Smokers face more health risks than individuals who are not using cigarettes. While it is important for everyone to have life insurance coverage, having a policy may be especially essential for people who smoke. If you develop a serious illness, whether it is related to smoking or not, you want to ensure you are able to pay for medical costs and provide for yourself and your family if you cannot work. Life insurance will allow you that peace of mind. Life insurance cover can also provide for your dependents and allow them to achieve financial security if you pass away unexpectedly.
Can smokers purchase life insurance?
Smokers can purchase life insurance policies. You may find insurance coverage to be more expensive, since insurers charge higher premiums to smokers. However, if you are generally in good health with no serious pre-existing medical conditions, finding a policy should not be difficult. There are also guaranteed issue policies to cover things like funeral costs that you can get without a medical examination or background health check, which may be an option if your smoking is making typical policies too expensive for you.
What types of life insurance can smokers buy?
You may purchase any type of life insurance policy, including a policy providing sickness cover as well as a policy that will pay out upon your death. Insurers will not generally refuse coverage for life insurance policies on the basis of smoking. However, you may have to pay higher premiums.
How does an insurance company know you smoke?
One of the first questions you are asked when you apply for life insurance is whether you are a smoker. You must be honest when answering this question as well as when providing other health information to the insurance company.
Your insurer may request you undergo a medical examination when you purchase coverage. At your exam, your doctor will also discuss your smoking with you and may be able to identify any health issues caused by smoking. You may have to undergo blood tests, a urine test, and a general physical exam when applying for a policy and the results of these exams and tests can help an insurer to determine if you smoke or not.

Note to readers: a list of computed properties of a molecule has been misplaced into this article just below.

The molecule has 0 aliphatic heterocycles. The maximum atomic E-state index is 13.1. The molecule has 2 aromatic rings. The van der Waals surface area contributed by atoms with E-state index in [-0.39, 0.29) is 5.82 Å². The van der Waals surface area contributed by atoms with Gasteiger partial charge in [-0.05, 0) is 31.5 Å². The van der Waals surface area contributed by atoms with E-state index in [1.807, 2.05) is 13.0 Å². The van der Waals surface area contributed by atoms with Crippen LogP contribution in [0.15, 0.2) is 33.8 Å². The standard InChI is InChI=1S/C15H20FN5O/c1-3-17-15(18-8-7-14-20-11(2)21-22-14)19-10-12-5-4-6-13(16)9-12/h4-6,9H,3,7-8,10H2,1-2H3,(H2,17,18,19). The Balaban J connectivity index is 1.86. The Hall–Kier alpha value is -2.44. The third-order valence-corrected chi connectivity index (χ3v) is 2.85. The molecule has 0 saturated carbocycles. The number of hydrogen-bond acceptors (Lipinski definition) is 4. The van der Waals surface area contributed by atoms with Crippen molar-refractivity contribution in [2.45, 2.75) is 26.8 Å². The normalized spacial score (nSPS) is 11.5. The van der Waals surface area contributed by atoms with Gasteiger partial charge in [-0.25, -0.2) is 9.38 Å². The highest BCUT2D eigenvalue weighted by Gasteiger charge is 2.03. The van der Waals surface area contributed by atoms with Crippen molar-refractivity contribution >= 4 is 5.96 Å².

What information must you provide about your smoking?
The insurance company is not only going to want to know if you smoke, but is also going to want to know how often you smoke and how much you smoke. All of this affects your ability to secure coverage and affects the cost of your premiums. When you admit to smoking on an application, the life insurance company is likely going to ask you to submit to a medical exam. The doctor will examine you for signs of illnesses related to smoking that could affect the likelihood you will make an insurance claim.
How much does smoking affect premiums?
As soon as you admit to smoking cigarettes, you are pushed into a higher risk category and your premiums will be more costly. Insurance companies have underwriters that assess the risk of an insurance claim being made. Underwriters know how different smoking habits and different smoking-related medical problems affect illness and mortality rates. Based on the added risk your smoking presents of a payout, the insurer will adjust premiums upwards accordingly. In some cases, you may pay around double what a nonsmoker would pay for the same coverage.
What if you don’t tell the insurer you smoke?
If you do not tell the insurer you smoke, this is considered insurance fraud. You have a duty of disclosure when you complete your insurance application and must provide information about your health status and your smoking status. Insurance companies may take a number of steps to verify whether you were dishonest and failed to live up to your duty of disclosure, such as reviewing your Medicare records and contacting the doctors you were seeing at the time of your application. If it is determined you were dishonest, your policy may be retroactively cancelled and no benefits will be paid out.
What if you quit smoking?
Most insurers will treat former smokers as non-smokers after 12 months. If you are applying for life insurance for the first time, the insurer will treat you as a non-smoker if you have not had a cigarette in the 12 months before applying for the policy. If you purchased coverage as a smoker and have since quit smoking, you can contact the insurer after quitting to have your premiums adjusted to reflect your new non-smoker status. The insurance company may look into whether you quit because of a health issue, and you may be required to provide medical evidence that you did not stop smoking recently only on medical advice because the smoking was beginning to cause health concerns.
How should I shop for an insurance policy as a smoker?
As a smoker, it is very important to shop around for a policy that will offer the coverage you need at a price you can comfortably afford. Look at the different types of coverage (including the death benefit and sickness coverage), as well as the premiums and the policy conditions and exclusions as you determine what insurance coverage is right for you.
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